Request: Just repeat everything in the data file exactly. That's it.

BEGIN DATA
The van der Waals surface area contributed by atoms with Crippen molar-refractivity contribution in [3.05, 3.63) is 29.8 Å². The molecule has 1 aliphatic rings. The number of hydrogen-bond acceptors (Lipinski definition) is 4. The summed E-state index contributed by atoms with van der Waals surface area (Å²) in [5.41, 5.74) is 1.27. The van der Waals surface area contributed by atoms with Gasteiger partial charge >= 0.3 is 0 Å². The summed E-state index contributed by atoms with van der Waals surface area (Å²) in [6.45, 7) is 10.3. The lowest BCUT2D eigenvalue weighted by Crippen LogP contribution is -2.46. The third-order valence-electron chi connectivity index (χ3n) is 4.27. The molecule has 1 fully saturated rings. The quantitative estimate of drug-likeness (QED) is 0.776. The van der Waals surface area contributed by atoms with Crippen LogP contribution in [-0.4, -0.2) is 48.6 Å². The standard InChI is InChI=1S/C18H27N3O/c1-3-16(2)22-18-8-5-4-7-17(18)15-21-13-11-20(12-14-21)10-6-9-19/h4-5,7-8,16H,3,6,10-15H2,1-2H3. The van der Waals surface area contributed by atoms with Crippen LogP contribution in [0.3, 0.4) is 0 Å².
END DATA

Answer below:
The van der Waals surface area contributed by atoms with Crippen molar-refractivity contribution in [3.05, 3.63) is 29.8 Å². The molecule has 1 aliphatic rings. The number of hydrogen-bond acceptors (Lipinski definition) is 4. The summed E-state index contributed by atoms with van der Waals surface area (Å²) in [5.41, 5.74) is 1.27. The van der Waals surface area contributed by atoms with Gasteiger partial charge >= 0.3 is 0 Å². The summed E-state index contributed by atoms with van der Waals surface area (Å²) in [6.45, 7) is 10.3. The lowest BCUT2D eigenvalue weighted by Crippen LogP contribution is -2.46. The third-order valence-electron chi connectivity index (χ3n) is 4.27. The molecule has 1 fully saturated rings. The quantitative estimate of drug-likeness (QED) is 0.776. The van der Waals surface area contributed by atoms with Crippen LogP contribution in [-0.4, -0.2) is 48.6 Å². The standard InChI is InChI=1S/C18H27N3O/c1-3-16(2)22-18-8-5-4-7-17(18)15-21-13-11-20(12-14-21)10-6-9-19/h4-5,7-8,16H,3,6,10-15H2,1-2H3. The van der Waals surface area contributed by atoms with Crippen LogP contribution in [0.3, 0.4) is 0 Å².